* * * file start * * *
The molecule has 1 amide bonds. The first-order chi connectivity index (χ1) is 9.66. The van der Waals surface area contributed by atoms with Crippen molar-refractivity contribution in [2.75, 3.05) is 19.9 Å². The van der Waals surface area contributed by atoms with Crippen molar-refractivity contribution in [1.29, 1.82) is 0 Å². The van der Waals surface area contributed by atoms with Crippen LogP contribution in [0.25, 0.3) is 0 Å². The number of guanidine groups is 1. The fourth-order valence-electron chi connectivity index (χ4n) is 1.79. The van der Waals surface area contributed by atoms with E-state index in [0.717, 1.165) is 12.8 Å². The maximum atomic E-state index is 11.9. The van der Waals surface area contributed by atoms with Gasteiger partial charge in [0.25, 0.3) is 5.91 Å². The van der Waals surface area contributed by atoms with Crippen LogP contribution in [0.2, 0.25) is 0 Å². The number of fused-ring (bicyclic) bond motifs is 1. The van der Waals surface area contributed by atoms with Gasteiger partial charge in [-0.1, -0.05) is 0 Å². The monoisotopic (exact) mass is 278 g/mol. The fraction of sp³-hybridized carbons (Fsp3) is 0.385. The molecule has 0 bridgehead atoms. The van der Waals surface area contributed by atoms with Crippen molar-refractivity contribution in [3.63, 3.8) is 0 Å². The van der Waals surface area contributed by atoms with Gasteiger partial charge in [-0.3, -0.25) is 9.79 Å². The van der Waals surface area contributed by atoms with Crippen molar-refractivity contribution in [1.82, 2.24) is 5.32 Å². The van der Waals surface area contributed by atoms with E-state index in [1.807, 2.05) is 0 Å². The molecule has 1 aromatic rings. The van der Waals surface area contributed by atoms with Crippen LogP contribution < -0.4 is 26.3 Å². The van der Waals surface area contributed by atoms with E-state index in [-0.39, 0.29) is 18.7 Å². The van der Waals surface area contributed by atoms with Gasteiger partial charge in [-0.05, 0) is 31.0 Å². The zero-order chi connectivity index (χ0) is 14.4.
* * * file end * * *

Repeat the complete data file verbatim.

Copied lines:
The molecule has 1 amide bonds. The first-order chi connectivity index (χ1) is 9.66. The van der Waals surface area contributed by atoms with Crippen molar-refractivity contribution in [2.75, 3.05) is 19.9 Å². The van der Waals surface area contributed by atoms with Crippen molar-refractivity contribution in [1.29, 1.82) is 0 Å². The van der Waals surface area contributed by atoms with Crippen LogP contribution in [0.25, 0.3) is 0 Å². The number of guanidine groups is 1. The fourth-order valence-electron chi connectivity index (χ4n) is 1.79. The van der Waals surface area contributed by atoms with E-state index in [0.717, 1.165) is 12.8 Å². The maximum atomic E-state index is 11.9. The van der Waals surface area contributed by atoms with Gasteiger partial charge in [0.25, 0.3) is 5.91 Å². The van der Waals surface area contributed by atoms with Crippen LogP contribution in [0.2, 0.25) is 0 Å². The number of fused-ring (bicyclic) bond motifs is 1. The van der Waals surface area contributed by atoms with Gasteiger partial charge in [-0.1, -0.05) is 0 Å². The monoisotopic (exact) mass is 278 g/mol. The fraction of sp³-hybridized carbons (Fsp3) is 0.385. The molecule has 0 bridgehead atoms. The van der Waals surface area contributed by atoms with Crippen molar-refractivity contribution in [3.63, 3.8) is 0 Å². The van der Waals surface area contributed by atoms with Gasteiger partial charge in [-0.3, -0.25) is 9.79 Å². The van der Waals surface area contributed by atoms with Crippen molar-refractivity contribution in [1.82, 2.24) is 5.32 Å². The van der Waals surface area contributed by atoms with E-state index in [1.807, 2.05) is 0 Å². The molecule has 1 aromatic rings. The van der Waals surface area contributed by atoms with Crippen LogP contribution < -0.4 is 26.3 Å². The van der Waals surface area contributed by atoms with E-state index in [-0.39, 0.29) is 18.7 Å². The van der Waals surface area contributed by atoms with Gasteiger partial charge in [-0.05, 0) is 31.0 Å². The zero-order chi connectivity index (χ0) is 14.4.